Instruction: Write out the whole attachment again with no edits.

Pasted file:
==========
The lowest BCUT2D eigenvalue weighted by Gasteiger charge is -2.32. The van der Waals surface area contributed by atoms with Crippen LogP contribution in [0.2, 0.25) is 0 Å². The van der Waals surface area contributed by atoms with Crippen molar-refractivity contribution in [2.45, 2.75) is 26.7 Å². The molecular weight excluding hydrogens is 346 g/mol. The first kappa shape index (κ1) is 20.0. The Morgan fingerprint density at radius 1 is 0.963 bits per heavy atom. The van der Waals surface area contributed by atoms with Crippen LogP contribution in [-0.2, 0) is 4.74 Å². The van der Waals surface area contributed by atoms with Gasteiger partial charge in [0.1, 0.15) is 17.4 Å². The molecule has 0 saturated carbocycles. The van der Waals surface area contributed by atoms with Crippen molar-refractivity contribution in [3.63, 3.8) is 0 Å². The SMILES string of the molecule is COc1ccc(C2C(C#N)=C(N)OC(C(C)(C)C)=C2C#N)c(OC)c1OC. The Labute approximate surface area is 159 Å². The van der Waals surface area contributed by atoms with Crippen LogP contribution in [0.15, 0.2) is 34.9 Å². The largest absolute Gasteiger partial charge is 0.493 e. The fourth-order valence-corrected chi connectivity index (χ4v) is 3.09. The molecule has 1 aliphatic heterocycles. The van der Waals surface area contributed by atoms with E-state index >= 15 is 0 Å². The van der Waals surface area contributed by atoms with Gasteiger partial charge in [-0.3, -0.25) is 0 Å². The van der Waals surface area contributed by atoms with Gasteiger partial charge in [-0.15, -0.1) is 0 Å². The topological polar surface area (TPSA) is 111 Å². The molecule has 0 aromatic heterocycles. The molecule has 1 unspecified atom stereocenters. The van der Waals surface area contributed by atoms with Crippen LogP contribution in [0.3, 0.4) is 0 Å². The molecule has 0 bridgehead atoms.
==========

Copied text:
The lowest BCUT2D eigenvalue weighted by Gasteiger charge is -2.32. The van der Waals surface area contributed by atoms with Crippen LogP contribution in [0.2, 0.25) is 0 Å². The van der Waals surface area contributed by atoms with Crippen molar-refractivity contribution in [2.45, 2.75) is 26.7 Å². The molecular weight excluding hydrogens is 346 g/mol. The first kappa shape index (κ1) is 20.0. The Morgan fingerprint density at radius 1 is 0.963 bits per heavy atom. The van der Waals surface area contributed by atoms with Crippen LogP contribution in [-0.2, 0) is 4.74 Å². The van der Waals surface area contributed by atoms with Gasteiger partial charge in [0.1, 0.15) is 17.4 Å². The molecule has 0 saturated carbocycles. The van der Waals surface area contributed by atoms with Crippen molar-refractivity contribution in [3.63, 3.8) is 0 Å². The SMILES string of the molecule is COc1ccc(C2C(C#N)=C(N)OC(C(C)(C)C)=C2C#N)c(OC)c1OC. The Labute approximate surface area is 159 Å². The van der Waals surface area contributed by atoms with Crippen LogP contribution in [0.15, 0.2) is 34.9 Å². The largest absolute Gasteiger partial charge is 0.493 e. The fourth-order valence-corrected chi connectivity index (χ4v) is 3.09. The molecule has 1 aliphatic heterocycles. The van der Waals surface area contributed by atoms with E-state index >= 15 is 0 Å². The van der Waals surface area contributed by atoms with Gasteiger partial charge in [-0.3, -0.25) is 0 Å². The van der Waals surface area contributed by atoms with Gasteiger partial charge in [-0.15, -0.1) is 0 Å². The topological polar surface area (TPSA) is 111 Å². The molecule has 0 aromatic heterocycles. The molecule has 1 unspecified atom stereocenters. The van der Waals surface area contributed by atoms with Crippen LogP contribution in [0.3, 0.4) is 0 Å². The molecule has 0 bridgehead atoms.